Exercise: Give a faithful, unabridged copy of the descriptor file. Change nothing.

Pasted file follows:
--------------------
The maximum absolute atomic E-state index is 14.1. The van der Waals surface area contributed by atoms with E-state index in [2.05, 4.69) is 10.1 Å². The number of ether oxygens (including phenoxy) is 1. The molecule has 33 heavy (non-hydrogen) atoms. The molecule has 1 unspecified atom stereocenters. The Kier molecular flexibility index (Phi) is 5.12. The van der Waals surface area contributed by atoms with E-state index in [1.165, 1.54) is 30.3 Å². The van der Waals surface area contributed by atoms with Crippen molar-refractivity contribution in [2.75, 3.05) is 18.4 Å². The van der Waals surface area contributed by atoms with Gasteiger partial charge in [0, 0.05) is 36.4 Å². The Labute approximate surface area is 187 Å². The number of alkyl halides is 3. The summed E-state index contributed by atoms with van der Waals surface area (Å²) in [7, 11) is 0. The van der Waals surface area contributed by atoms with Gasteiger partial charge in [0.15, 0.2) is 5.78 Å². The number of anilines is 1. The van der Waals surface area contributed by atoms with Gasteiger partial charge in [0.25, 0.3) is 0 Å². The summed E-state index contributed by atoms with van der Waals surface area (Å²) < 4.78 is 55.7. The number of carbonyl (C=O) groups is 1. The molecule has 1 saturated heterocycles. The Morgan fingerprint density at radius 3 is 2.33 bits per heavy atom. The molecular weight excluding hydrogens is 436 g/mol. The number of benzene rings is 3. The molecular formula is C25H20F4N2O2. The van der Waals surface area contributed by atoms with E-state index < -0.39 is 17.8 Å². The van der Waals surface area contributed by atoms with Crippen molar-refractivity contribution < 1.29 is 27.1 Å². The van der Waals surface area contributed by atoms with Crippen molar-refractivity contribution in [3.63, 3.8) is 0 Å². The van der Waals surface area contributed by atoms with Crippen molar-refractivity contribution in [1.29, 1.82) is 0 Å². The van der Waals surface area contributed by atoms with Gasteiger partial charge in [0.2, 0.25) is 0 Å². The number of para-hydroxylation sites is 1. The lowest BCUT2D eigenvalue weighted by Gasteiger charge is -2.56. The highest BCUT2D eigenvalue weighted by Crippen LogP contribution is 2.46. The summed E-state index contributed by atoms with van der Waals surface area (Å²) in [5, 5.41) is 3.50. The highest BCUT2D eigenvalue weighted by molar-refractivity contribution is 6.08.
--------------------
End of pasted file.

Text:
The maximum absolute atomic E-state index is 14.1. The van der Waals surface area contributed by atoms with E-state index in [2.05, 4.69) is 10.1 Å². The number of ether oxygens (including phenoxy) is 1. The molecule has 33 heavy (non-hydrogen) atoms. The molecule has 1 unspecified atom stereocenters. The Kier molecular flexibility index (Phi) is 5.12. The van der Waals surface area contributed by atoms with E-state index in [1.165, 1.54) is 30.3 Å². The van der Waals surface area contributed by atoms with Crippen molar-refractivity contribution in [2.75, 3.05) is 18.4 Å². The van der Waals surface area contributed by atoms with Gasteiger partial charge in [0, 0.05) is 36.4 Å². The Labute approximate surface area is 187 Å². The number of alkyl halides is 3. The summed E-state index contributed by atoms with van der Waals surface area (Å²) in [7, 11) is 0. The van der Waals surface area contributed by atoms with Gasteiger partial charge in [0.15, 0.2) is 5.78 Å². The number of anilines is 1. The van der Waals surface area contributed by atoms with Gasteiger partial charge in [0.25, 0.3) is 0 Å². The summed E-state index contributed by atoms with van der Waals surface area (Å²) < 4.78 is 55.7. The number of carbonyl (C=O) groups is 1. The molecule has 1 saturated heterocycles. The Morgan fingerprint density at radius 3 is 2.33 bits per heavy atom. The molecular weight excluding hydrogens is 436 g/mol. The number of benzene rings is 3. The molecular formula is C25H20F4N2O2. The van der Waals surface area contributed by atoms with E-state index < -0.39 is 17.8 Å². The van der Waals surface area contributed by atoms with Crippen molar-refractivity contribution < 1.29 is 27.1 Å². The van der Waals surface area contributed by atoms with Crippen molar-refractivity contribution in [3.63, 3.8) is 0 Å². The van der Waals surface area contributed by atoms with Crippen molar-refractivity contribution in [1.29, 1.82) is 0 Å². The van der Waals surface area contributed by atoms with Gasteiger partial charge in [0.2, 0.25) is 0 Å². The number of para-hydroxylation sites is 1. The lowest BCUT2D eigenvalue weighted by Gasteiger charge is -2.56. The highest BCUT2D eigenvalue weighted by Crippen LogP contribution is 2.46. The summed E-state index contributed by atoms with van der Waals surface area (Å²) in [5, 5.41) is 3.50. The highest BCUT2D eigenvalue weighted by molar-refractivity contribution is 6.08.